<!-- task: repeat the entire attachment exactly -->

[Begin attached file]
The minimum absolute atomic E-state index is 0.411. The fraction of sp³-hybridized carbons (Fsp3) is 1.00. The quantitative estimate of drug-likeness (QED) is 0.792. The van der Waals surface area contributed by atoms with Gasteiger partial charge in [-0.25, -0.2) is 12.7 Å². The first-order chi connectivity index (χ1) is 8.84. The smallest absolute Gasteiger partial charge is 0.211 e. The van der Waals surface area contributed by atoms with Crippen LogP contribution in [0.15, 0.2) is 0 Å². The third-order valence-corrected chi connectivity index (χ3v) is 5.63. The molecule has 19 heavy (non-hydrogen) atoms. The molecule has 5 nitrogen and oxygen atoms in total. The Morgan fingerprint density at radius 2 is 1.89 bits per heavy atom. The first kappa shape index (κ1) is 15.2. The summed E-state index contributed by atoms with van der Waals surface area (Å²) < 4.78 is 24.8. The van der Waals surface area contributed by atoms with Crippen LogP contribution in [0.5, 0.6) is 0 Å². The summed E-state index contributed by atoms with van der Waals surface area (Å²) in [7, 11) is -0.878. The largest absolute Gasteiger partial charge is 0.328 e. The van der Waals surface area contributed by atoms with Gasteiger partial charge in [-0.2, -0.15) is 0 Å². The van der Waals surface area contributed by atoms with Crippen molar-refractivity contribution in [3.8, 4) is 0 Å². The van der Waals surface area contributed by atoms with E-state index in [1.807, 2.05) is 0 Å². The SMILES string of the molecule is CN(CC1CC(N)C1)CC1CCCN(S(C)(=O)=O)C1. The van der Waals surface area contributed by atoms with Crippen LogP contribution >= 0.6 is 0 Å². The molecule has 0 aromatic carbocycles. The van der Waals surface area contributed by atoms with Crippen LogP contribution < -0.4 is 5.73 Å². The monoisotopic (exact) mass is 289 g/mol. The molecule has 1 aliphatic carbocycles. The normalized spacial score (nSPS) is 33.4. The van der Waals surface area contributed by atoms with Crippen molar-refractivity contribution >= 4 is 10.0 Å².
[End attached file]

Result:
The minimum absolute atomic E-state index is 0.411. The fraction of sp³-hybridized carbons (Fsp3) is 1.00. The quantitative estimate of drug-likeness (QED) is 0.792. The van der Waals surface area contributed by atoms with Gasteiger partial charge in [-0.25, -0.2) is 12.7 Å². The first-order chi connectivity index (χ1) is 8.84. The smallest absolute Gasteiger partial charge is 0.211 e. The van der Waals surface area contributed by atoms with Crippen LogP contribution in [0.15, 0.2) is 0 Å². The third-order valence-corrected chi connectivity index (χ3v) is 5.63. The molecule has 19 heavy (non-hydrogen) atoms. The molecule has 5 nitrogen and oxygen atoms in total. The Morgan fingerprint density at radius 2 is 1.89 bits per heavy atom. The first kappa shape index (κ1) is 15.2. The summed E-state index contributed by atoms with van der Waals surface area (Å²) < 4.78 is 24.8. The van der Waals surface area contributed by atoms with Crippen LogP contribution in [0.5, 0.6) is 0 Å². The summed E-state index contributed by atoms with van der Waals surface area (Å²) in [7, 11) is -0.878. The largest absolute Gasteiger partial charge is 0.328 e. The van der Waals surface area contributed by atoms with Gasteiger partial charge in [-0.2, -0.15) is 0 Å². The van der Waals surface area contributed by atoms with Crippen molar-refractivity contribution in [3.8, 4) is 0 Å². The van der Waals surface area contributed by atoms with E-state index in [1.807, 2.05) is 0 Å². The SMILES string of the molecule is CN(CC1CC(N)C1)CC1CCCN(S(C)(=O)=O)C1. The van der Waals surface area contributed by atoms with Crippen LogP contribution >= 0.6 is 0 Å². The molecule has 0 aromatic carbocycles. The van der Waals surface area contributed by atoms with Crippen LogP contribution < -0.4 is 5.73 Å². The monoisotopic (exact) mass is 289 g/mol. The molecule has 1 aliphatic carbocycles. The normalized spacial score (nSPS) is 33.4. The van der Waals surface area contributed by atoms with Crippen molar-refractivity contribution >= 4 is 10.0 Å².